Kilteel, Co. Kildare

The Dublin Horse Show 2011 20.8.11

After successfully competing at Dublin Horse Show and in the Calgary Nations Cup in 2010, my aim with Puissance this year was to compete him in Super League Nations Cups. Falsterbo is where the dream began for me. This Superleague show is the Swedish equivalent of Dublin Horse Show, and was a great experience for my first Superleague appearance. The crowd was almost as supportive as in Ireland, there was great jumping and a little bit of Irish weather to make us feel even more at home!

The Irish team of Denis Lynch, Shane Breen, Cian O’Connor and myself all jumped consistently in the Nations Cup, and while we finished in 5th place we were only a fence off second, which was an encouraging result. My own score of 4 faults in round one and clear in round two was particularly rewarding and Puissance and I went on to jump a double clear in the Grand Prix to finish in 5th place.

It was following these and other consistent results earlier in the year that I dared even hope to be on the Aga Khan squad for Dublin- I have yet to meet an Irish show jumper who doesn’t regard riding in the Aga Khan as either an ultimate dream or a life-changing experience, and even the foreign riders regard Dublin Show as having one of the most exciting atmospheres in the world! After a nail-biting couple of weeks, Chef d’Equipe Robert Splaine had made his mind up on the final five, and he called in and told me just a few hours before he made the official announcement at the Galway races. It was quite simply unbelievable,

The week before Dublin was manic- it hadn’t occurred to me how much media attention I would be getting as ‘the new kid on the block’. The general feeling of goodwill and support from everyone I spoke with was really wonderful, from reporters and the press to family and friends, and I found doing the interviews made the build-up to Dublin all the more exciting! Puissance, or ‘Pardy’ as he’s known at home, had his fair share of attention too. He was checked over from head to toe by Team Ireland vet Marcus Swail and his team at EquiVET to make sure he was in top form for the big week ahead.
Puissance was brought up to the RDS on the Tuesday and long-time friend Paul Kilbride, who was grooming for me at the show, had a day to settle him in before the jumping began. Wednesday morning started with a photo shoot to showcase the super-smart Team Ireland gear, including the new team competition jackets from the Horseware Pessoa Range, which were a great hit with all the riders.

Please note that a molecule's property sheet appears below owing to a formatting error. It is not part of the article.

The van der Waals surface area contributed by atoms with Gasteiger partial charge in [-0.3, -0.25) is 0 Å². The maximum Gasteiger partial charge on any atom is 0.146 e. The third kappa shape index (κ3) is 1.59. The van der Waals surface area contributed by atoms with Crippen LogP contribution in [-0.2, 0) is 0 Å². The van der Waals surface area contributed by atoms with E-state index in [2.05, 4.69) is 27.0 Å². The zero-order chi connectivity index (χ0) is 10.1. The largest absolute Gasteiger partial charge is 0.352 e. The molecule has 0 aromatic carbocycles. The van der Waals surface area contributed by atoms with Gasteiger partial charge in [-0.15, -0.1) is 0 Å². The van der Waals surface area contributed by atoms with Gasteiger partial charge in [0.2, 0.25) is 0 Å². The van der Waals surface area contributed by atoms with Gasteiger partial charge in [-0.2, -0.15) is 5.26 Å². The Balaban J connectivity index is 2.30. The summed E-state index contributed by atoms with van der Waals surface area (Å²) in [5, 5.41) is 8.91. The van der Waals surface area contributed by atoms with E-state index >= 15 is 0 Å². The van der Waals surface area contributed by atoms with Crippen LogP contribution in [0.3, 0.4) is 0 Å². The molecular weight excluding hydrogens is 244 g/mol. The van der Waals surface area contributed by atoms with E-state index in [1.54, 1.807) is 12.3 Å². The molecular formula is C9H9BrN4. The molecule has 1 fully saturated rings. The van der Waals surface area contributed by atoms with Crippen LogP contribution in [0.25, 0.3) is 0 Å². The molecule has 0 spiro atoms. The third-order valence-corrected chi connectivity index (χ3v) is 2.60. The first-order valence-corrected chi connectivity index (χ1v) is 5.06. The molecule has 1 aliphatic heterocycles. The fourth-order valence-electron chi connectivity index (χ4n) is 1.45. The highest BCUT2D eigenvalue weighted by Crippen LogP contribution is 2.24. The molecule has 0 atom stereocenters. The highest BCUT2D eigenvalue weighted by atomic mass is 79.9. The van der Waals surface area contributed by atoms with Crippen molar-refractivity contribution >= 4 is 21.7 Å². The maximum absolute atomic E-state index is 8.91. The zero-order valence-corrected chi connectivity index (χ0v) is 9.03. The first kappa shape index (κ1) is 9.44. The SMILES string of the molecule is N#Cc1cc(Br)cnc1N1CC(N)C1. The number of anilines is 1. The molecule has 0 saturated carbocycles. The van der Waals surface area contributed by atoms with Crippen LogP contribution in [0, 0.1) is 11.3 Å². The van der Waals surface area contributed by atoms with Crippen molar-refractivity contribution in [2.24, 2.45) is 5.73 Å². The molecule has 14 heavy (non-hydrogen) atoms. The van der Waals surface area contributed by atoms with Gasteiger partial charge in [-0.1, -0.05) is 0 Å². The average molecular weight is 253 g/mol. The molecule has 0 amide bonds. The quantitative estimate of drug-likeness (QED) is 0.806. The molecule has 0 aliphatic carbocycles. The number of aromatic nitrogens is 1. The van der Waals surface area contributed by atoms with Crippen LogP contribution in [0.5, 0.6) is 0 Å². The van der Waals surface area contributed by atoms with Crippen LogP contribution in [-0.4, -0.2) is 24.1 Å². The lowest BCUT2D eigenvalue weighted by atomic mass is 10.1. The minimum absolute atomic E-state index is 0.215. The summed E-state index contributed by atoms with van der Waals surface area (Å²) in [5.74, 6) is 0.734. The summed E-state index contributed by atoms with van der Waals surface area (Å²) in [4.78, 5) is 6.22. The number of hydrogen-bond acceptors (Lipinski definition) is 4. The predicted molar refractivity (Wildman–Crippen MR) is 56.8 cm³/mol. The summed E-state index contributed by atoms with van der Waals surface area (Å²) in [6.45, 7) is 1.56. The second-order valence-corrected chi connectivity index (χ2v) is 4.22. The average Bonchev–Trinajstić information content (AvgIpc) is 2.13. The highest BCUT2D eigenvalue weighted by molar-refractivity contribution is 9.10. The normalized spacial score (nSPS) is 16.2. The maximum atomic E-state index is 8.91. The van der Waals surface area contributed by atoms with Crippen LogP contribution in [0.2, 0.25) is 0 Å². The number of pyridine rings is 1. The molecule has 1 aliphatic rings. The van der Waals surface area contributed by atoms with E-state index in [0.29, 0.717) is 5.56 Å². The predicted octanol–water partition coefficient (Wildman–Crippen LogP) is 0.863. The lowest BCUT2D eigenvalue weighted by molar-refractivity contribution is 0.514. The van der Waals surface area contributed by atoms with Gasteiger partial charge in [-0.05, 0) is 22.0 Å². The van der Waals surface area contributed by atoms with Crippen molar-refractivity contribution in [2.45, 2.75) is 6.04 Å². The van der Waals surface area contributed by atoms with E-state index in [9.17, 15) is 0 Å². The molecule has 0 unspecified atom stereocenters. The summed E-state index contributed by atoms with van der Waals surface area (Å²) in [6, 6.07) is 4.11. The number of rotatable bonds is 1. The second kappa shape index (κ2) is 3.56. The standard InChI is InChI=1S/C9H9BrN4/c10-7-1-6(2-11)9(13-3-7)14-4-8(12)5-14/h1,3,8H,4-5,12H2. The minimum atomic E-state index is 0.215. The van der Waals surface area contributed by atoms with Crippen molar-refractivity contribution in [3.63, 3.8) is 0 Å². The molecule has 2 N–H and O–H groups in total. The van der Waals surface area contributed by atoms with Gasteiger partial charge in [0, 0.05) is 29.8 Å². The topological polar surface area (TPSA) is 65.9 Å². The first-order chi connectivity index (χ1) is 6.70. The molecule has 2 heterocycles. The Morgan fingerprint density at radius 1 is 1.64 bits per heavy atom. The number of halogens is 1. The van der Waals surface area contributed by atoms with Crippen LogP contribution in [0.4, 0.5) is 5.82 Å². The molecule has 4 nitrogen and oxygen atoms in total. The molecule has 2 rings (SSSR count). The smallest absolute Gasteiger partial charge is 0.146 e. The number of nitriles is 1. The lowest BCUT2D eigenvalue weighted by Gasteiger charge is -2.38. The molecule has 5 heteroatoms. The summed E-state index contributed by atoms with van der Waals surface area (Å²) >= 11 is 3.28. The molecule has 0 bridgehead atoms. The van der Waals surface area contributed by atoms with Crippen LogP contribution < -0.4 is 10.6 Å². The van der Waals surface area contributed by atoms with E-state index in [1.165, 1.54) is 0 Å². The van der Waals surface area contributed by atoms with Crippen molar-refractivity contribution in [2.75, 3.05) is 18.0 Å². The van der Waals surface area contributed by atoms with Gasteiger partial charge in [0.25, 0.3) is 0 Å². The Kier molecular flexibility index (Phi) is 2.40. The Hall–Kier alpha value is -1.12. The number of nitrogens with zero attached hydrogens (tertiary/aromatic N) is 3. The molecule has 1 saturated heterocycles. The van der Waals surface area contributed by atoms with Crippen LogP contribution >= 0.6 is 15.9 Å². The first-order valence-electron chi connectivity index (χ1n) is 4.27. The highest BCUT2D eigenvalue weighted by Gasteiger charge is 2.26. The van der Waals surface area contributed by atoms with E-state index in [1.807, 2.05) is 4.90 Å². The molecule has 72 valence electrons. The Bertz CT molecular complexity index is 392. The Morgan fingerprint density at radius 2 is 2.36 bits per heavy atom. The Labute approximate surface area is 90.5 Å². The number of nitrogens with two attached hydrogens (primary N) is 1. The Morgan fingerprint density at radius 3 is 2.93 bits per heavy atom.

The first class I jumped in was the Irish Sports Council Classic on Wednesday afternoon, a 1.60m jump-off class in the main arena. Pardy is an amazing competition horse- he’s as chilled out as can be in the warm up ring and looks less than impressive to those who don’t know him, but he saves his brilliance for when he’s jumping in front of a crowd and so he relishes being in Dublin where there’s a fantastic buzz in the main arena. This time was no exception as he went in and jumped two flawless clear rounds to finish 5th; no mean feat when some of the world’s greatest riders are in the line-up alongside you!

I was delighted with our opening performance which couldn’t have gone any better, and I got to relax slightly for a short while until the time came for Robert Splaine to make his final decision on the four to jump on Friday. Getting on the squad for Dublin was already a dream come true, but being told I had been chosen to jump in the Aga Khan itself was mind-blowing! As the news spread I was inundated with congratulatory calls, texts, messages on Facebook and good luck cards from all around the world, from Dubai to Australia to the States. More interviews followed, including speaking with Tom Dunne on Newstalk and making a surprise appearance on RTE news that evening! The enormity of what I was going to do the following day really began to sink in then, which is when the pressure started to get to me for the first time. The old saying “pressure is for tyres” did nothing to help me feel better that evening and so I decided an early night would be the best plan.

The good sleep worked wonders and I woke up in a great frame of mind- butterflies in my stomach but from excitement and not nerves. I rode Pardy early to stretch his legs and gather my thoughts. As all the courses for the classes during the day are put up the night before, I walked the track for the Aga Khan with trainer Niall Talbot early in the morning so that I would have plenty of time to go over it in my head. Walking the course settled my mind further- it was tough but very fair, as are all courses created by designer Alan Wade, and I knew that Puissance and I were more than capable of acquitting ourselves well around it later in the day.